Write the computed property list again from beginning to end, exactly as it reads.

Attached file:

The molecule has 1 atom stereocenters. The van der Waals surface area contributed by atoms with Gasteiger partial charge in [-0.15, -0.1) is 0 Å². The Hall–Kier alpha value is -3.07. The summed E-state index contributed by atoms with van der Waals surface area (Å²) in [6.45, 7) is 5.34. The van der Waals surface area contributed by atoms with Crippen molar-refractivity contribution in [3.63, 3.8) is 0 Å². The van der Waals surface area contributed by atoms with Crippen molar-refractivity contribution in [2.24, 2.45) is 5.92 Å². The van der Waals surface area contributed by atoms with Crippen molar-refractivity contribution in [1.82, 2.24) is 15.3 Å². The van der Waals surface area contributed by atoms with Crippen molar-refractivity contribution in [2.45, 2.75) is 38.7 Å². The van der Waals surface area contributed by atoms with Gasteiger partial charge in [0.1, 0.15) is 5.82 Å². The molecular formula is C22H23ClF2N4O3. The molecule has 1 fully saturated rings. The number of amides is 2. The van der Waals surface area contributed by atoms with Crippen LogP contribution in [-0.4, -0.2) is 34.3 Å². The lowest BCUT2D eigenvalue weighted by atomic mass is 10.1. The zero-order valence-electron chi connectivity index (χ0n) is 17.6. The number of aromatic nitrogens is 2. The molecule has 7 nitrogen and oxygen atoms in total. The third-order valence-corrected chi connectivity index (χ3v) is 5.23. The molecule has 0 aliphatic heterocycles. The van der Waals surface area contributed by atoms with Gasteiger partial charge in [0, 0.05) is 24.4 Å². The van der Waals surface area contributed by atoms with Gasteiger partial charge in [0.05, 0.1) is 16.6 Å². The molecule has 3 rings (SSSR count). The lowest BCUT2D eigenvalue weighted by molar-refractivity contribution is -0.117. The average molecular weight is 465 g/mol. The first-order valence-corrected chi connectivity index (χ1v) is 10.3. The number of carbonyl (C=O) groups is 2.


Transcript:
The molecule has 1 atom stereocenters. The van der Waals surface area contributed by atoms with Gasteiger partial charge in [-0.15, -0.1) is 0 Å². The Hall–Kier alpha value is -3.07. The summed E-state index contributed by atoms with van der Waals surface area (Å²) in [6.45, 7) is 5.34. The van der Waals surface area contributed by atoms with Crippen molar-refractivity contribution in [3.63, 3.8) is 0 Å². The van der Waals surface area contributed by atoms with Crippen molar-refractivity contribution in [2.24, 2.45) is 5.92 Å². The van der Waals surface area contributed by atoms with Crippen molar-refractivity contribution in [1.82, 2.24) is 15.3 Å². The van der Waals surface area contributed by atoms with Crippen molar-refractivity contribution in [2.45, 2.75) is 38.7 Å². The van der Waals surface area contributed by atoms with Gasteiger partial charge in [0.1, 0.15) is 5.82 Å². The molecular formula is C22H23ClF2N4O3. The molecule has 1 fully saturated rings. The number of amides is 2. The van der Waals surface area contributed by atoms with Crippen LogP contribution in [-0.4, -0.2) is 34.3 Å². The lowest BCUT2D eigenvalue weighted by atomic mass is 10.1. The zero-order valence-electron chi connectivity index (χ0n) is 17.6. The number of aromatic nitrogens is 2. The molecule has 7 nitrogen and oxygen atoms in total. The third-order valence-corrected chi connectivity index (χ3v) is 5.23. The molecule has 0 aliphatic heterocycles. The van der Waals surface area contributed by atoms with Gasteiger partial charge in [0, 0.05) is 24.4 Å². The van der Waals surface area contributed by atoms with Gasteiger partial charge in [0.05, 0.1) is 16.6 Å². The molecule has 3 rings (SSSR count). The lowest BCUT2D eigenvalue weighted by molar-refractivity contribution is -0.117. The average molecular weight is 465 g/mol. The first-order valence-corrected chi connectivity index (χ1v) is 10.3. The number of carbonyl (C=O) groups is 2.